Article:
The abuse of the word Taste, ver. 13. That the first principle and foundation in this, as in every thing else, is good sense, ver. 40. Che chief proof of it is to follow nature, even in works of mere luxury and elegance. Instanced in architecture and gardening where all must be adapted to the genius and use of the place, and the beauties not forced into it, but re. bulling from it, ver. 50. How men are lisappointed in their most expensive undertakings, for want of this true foundation, without which nothing can please long, if at all; and the best examples and rules will be but perverted into something burthensome and riii. culons, ver 65 to 90. A description of the false taste of magnificence; the first grand error of which is, 10 imagine that grealness consists in the size and timen. sion, instead of the proportion and harmony of the whole, ver. 97, and the second either in joining to. gether parts incoherent, or 100 minutely resembling or in the repetition of the same lvo frequently, ver. 103, &c. A word or two of false taste in books music, in painting, even in preaching and prayer, and lastly entertainments, ver 133, C Yet Providence is justitied in giving wealtı to be squandered in this manner, since it is disprossed to the poor and laborious part of mankind, ver. 109 frecurring to what is land down in the first book, Ep. ii and in the Epistle pre. ceding this, ver. 15), &c | What are the proper objects of magniticence, and a proper fiilid for ihe expense of greal men, ver. 177, &c. And finally the great and public works which become a prince, ver. 101, lo llc cnd.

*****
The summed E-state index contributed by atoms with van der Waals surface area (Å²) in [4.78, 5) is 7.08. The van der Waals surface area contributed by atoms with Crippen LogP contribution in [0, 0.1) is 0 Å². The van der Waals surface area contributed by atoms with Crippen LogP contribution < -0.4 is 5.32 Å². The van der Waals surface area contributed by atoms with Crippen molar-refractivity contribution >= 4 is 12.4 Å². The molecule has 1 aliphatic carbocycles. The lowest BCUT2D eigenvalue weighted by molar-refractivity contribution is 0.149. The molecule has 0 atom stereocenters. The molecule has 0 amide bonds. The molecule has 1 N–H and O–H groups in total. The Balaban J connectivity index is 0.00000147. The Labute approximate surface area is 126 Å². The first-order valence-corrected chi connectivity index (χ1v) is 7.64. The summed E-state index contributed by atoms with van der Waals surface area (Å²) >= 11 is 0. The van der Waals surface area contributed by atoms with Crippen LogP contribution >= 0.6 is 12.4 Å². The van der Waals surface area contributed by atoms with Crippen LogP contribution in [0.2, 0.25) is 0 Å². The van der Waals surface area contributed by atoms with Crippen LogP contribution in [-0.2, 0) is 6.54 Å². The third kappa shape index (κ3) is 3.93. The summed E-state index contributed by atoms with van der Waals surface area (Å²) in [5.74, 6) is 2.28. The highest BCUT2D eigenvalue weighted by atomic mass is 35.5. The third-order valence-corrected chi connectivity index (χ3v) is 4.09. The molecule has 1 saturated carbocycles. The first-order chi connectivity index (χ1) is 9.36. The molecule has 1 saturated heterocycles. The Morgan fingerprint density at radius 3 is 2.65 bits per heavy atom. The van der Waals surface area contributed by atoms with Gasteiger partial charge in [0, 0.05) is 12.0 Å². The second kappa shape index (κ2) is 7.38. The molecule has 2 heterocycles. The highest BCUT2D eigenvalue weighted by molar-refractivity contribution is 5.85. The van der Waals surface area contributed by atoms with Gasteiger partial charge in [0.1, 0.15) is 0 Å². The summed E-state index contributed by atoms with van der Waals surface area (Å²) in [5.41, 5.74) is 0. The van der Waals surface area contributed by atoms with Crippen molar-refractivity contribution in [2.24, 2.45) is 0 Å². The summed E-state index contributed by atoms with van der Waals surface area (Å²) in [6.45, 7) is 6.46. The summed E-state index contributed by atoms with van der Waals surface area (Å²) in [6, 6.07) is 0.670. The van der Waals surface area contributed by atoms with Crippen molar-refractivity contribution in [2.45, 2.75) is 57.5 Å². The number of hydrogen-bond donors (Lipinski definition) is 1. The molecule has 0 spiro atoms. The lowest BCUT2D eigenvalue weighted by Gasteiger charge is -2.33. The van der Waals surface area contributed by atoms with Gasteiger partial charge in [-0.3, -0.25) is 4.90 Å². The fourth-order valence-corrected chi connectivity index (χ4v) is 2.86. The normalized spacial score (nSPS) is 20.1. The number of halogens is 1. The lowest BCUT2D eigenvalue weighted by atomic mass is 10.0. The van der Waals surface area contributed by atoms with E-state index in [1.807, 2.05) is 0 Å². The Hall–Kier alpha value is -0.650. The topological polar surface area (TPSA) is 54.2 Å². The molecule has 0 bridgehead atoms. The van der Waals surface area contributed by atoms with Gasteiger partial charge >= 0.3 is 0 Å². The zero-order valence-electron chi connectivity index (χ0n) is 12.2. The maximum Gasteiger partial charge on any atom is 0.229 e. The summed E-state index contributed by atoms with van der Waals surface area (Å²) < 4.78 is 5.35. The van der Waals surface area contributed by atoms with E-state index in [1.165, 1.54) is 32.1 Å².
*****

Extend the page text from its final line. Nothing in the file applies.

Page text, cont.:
The extremes of avarice and profusion being treated of in the foregoing Epistle, this takes up one particular branch of the latter, the vanity of expense in people of wealth and quality; and is, therefore, a corollary to the preceding, just as the Epistle on the Characters of Women is to that of the knowledge and Characters of Men. It is equally remarkable for exactness of method with the rest. But the nature of the subject, which is less philosophical, makes it capable of being analysed in a much narrower com pass.
'Tis strange, the miser should his cares employ
ITc buys for Topham drawings and designs;
For what has Virro painted, built, and planted ?
You show us Rome was glorious, not profuse, And pompous buildings once were things of use; Yer shall, my lord, your just, your noble rules Fill half the land with imitating fools ; Whose random drawings from your sheets shall take, And of one beauty, many blunders make; Load some vain church with old theatric state, Turn arcs of Triumph to a garden gate;
30 Reverse your ornaments, and hang them all On some patch'd dog-hole eked with ends of wall; Then clap four slices of pilaster on 't, That laced with bits of rustic makes a front; Shall call the winds through long arcades to roar, Proud to catch cold at a Venetian door: Conscious they act a true Palladian part, And if they starve, they starve by rules of art.
Oft have you hinted to your brother peer, A certain truth which many buy tou dear; 40 Something there is more needful than expense, And something previous e'en to taste-'tis sense, Good sensc, which only is the gift of Heaven, And, though no science, fairly worth the seven :
A light which in yourself you must perceive;
To builu, to plant, whatever you intend,
Consult the genius of the place in all:
Still follow sense, of every art the soul :